Daily Archives: February 19, 2017

Let’s Talk About Bernie’s Capitulation To The Democratic Establishment

Newslogue has the article Let’s Talk About Bernie’s Capitulation To The Democratic Establishment. The article has many positive things to say about Bernie Sanders, but it also wants us to be aware of this critique.

… Bernie is not our leader. He isn’t. The extent to which the establishment has sunk their talons into him proves that we can’t afford to allow him to lead us. They will use him to steer us in unwholesome directions and guide us away from our desire to destroy their sick institutions. “Bernie says” should not be received with any more authoritative weight than “Noam Chomsky says,” “Julian Assange says” or “Caitlin Johnstone says”; it should always be taken as data about someone’s opinion, never as gospel truth.

There are a number of interesting quotes from authorities about the danger of just trusting to authorities. Maybe that makes their quotes to be paradoxes, but I think they are right.

Remember Greenberg’s Law of Reverence.

Principles are not great because a revered person spoke of them. A person is revered because he or she spoke of great principles.

Greenspan: “There is nothing to prevent the government from creating as much money as it wants.”

There is the YouTube video Greenspan: “There is nothing to prevent the government from creating as much money as it wants.”

You can see in the way that Paul Ryan nods at Alan Greenspan’s answer that this is going in one ear and dribbling right out of the other. Given as Greenspan says, that the government cannot possibly run out of money to pay social security beneficiaries, and given that anything in the private sector can run out of money, then private investment accounts are obviously much less secure than federal government operated social security.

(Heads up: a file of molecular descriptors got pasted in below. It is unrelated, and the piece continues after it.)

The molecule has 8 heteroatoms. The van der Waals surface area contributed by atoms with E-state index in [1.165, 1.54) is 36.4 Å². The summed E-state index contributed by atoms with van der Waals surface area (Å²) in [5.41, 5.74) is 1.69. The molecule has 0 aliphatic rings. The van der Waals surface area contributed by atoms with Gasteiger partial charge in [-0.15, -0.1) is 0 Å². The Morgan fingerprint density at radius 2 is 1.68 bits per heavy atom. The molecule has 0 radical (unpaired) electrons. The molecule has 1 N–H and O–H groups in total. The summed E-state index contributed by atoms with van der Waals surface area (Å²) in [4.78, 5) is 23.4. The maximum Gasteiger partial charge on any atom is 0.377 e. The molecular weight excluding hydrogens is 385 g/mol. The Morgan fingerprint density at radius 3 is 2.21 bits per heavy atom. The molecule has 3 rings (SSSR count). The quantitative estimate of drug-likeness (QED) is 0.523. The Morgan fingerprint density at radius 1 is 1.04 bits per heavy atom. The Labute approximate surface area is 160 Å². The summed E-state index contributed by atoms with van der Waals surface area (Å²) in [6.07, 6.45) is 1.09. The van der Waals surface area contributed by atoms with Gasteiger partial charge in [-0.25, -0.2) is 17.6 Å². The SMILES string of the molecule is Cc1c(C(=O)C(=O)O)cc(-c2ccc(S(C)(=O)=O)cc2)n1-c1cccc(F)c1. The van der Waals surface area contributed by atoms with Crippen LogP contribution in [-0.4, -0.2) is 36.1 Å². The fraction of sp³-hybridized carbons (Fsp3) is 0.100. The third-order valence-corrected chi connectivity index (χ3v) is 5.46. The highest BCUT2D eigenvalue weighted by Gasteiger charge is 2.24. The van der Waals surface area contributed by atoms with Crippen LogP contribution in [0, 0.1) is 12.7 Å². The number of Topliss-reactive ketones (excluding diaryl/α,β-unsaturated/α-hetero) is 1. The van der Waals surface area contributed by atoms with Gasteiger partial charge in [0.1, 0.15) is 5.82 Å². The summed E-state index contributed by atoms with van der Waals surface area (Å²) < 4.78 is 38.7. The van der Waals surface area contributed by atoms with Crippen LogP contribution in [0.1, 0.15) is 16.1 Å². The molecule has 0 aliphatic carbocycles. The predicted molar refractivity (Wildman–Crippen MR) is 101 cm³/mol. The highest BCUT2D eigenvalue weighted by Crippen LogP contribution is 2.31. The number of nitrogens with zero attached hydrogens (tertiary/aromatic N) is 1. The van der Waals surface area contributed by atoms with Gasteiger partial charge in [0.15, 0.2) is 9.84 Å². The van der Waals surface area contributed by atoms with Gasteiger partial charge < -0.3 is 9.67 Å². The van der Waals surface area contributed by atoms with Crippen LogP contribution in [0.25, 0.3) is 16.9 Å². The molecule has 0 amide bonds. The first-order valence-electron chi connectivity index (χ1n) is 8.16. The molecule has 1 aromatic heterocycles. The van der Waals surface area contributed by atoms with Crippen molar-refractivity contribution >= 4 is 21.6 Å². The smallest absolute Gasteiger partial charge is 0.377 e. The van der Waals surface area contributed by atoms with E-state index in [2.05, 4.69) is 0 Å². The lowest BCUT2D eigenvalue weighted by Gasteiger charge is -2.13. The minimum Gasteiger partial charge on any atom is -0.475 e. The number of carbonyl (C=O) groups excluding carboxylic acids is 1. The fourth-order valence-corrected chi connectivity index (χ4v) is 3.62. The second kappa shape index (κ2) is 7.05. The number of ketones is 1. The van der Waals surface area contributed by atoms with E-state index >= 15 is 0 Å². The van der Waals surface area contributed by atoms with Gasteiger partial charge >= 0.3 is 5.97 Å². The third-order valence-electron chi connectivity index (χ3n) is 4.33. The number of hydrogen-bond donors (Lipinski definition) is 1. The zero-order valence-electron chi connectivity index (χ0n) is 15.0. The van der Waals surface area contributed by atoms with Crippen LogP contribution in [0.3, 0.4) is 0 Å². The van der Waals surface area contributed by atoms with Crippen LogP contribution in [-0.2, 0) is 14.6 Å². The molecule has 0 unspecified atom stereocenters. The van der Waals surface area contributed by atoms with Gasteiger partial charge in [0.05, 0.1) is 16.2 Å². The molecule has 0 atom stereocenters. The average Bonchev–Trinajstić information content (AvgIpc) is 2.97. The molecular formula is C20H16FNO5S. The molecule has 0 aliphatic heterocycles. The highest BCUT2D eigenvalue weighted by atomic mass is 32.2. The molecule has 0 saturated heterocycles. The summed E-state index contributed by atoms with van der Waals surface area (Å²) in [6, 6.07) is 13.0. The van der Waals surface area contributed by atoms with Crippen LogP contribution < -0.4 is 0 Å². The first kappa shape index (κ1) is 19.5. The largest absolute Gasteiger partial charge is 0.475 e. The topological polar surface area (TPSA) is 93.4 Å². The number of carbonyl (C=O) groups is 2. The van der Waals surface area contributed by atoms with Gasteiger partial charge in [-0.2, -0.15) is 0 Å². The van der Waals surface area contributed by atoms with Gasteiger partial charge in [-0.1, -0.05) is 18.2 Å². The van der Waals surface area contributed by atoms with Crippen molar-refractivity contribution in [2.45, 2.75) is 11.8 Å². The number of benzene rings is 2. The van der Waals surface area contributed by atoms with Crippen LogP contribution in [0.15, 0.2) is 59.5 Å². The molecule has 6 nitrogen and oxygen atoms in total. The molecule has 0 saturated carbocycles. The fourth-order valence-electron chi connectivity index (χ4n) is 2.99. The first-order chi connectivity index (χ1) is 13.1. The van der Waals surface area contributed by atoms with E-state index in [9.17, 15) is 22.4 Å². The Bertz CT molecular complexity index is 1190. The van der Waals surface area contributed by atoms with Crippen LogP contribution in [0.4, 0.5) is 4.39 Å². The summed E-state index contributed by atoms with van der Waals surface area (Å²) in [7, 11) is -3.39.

Why Not Answer The Inflation Question?

Bloomberg has the interview Can the U.S. ‘Print Money’ to Pay Down the National Debt?

L. Randall Wray, a professor of economics at Bard College and a senior scholar at the Levy Economics Institute, discusses the U.S. national debt and inflation with Bloomberg’s Joe Weisenthal on “What’d You Miss?”

The trouble with this interview is that Wray never addresses what the government would and should do if inflation ever got out of hand. When he just says can’t happen or unlikely to happen, the skepticism is not allayed. He sounds like he is evading the question. Why can’t he just talk about how an inflation problem would be solved? There are good answers, why does he fight so hard to avoid giving them?

In my previous post Establishing The Validity Of The Modern Money Model I suggested that a direct answer to the questions of inflation would go a long way in quelling the doubts of the skeptics. If you are a skeptic, please read that previous post and tell me if it helps.